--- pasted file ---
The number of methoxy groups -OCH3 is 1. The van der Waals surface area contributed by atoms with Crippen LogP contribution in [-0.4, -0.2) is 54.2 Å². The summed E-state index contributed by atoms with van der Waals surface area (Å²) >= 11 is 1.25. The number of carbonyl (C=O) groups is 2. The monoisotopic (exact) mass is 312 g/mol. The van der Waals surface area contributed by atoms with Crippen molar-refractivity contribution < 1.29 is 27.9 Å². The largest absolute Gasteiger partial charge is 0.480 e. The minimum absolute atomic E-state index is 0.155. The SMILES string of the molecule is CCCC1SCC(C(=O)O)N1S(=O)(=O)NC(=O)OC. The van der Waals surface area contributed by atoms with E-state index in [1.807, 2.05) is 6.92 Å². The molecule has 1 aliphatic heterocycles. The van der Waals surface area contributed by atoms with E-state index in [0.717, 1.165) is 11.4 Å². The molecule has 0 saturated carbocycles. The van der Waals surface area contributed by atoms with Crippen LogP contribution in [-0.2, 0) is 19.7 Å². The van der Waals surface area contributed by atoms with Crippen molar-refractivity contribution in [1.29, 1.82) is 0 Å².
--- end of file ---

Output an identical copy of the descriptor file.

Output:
The number of methoxy groups -OCH3 is 1. The van der Waals surface area contributed by atoms with Crippen LogP contribution in [-0.4, -0.2) is 54.2 Å². The summed E-state index contributed by atoms with van der Waals surface area (Å²) >= 11 is 1.25. The number of carbonyl (C=O) groups is 2. The monoisotopic (exact) mass is 312 g/mol. The van der Waals surface area contributed by atoms with Crippen molar-refractivity contribution < 1.29 is 27.9 Å². The largest absolute Gasteiger partial charge is 0.480 e. The minimum absolute atomic E-state index is 0.155. The SMILES string of the molecule is CCCC1SCC(C(=O)O)N1S(=O)(=O)NC(=O)OC. The van der Waals surface area contributed by atoms with E-state index in [1.807, 2.05) is 6.92 Å². The molecule has 1 aliphatic heterocycles. The van der Waals surface area contributed by atoms with E-state index in [0.717, 1.165) is 11.4 Å². The molecule has 0 saturated carbocycles. The van der Waals surface area contributed by atoms with Crippen LogP contribution in [-0.2, 0) is 19.7 Å². The van der Waals surface area contributed by atoms with Crippen molar-refractivity contribution in [1.29, 1.82) is 0 Å².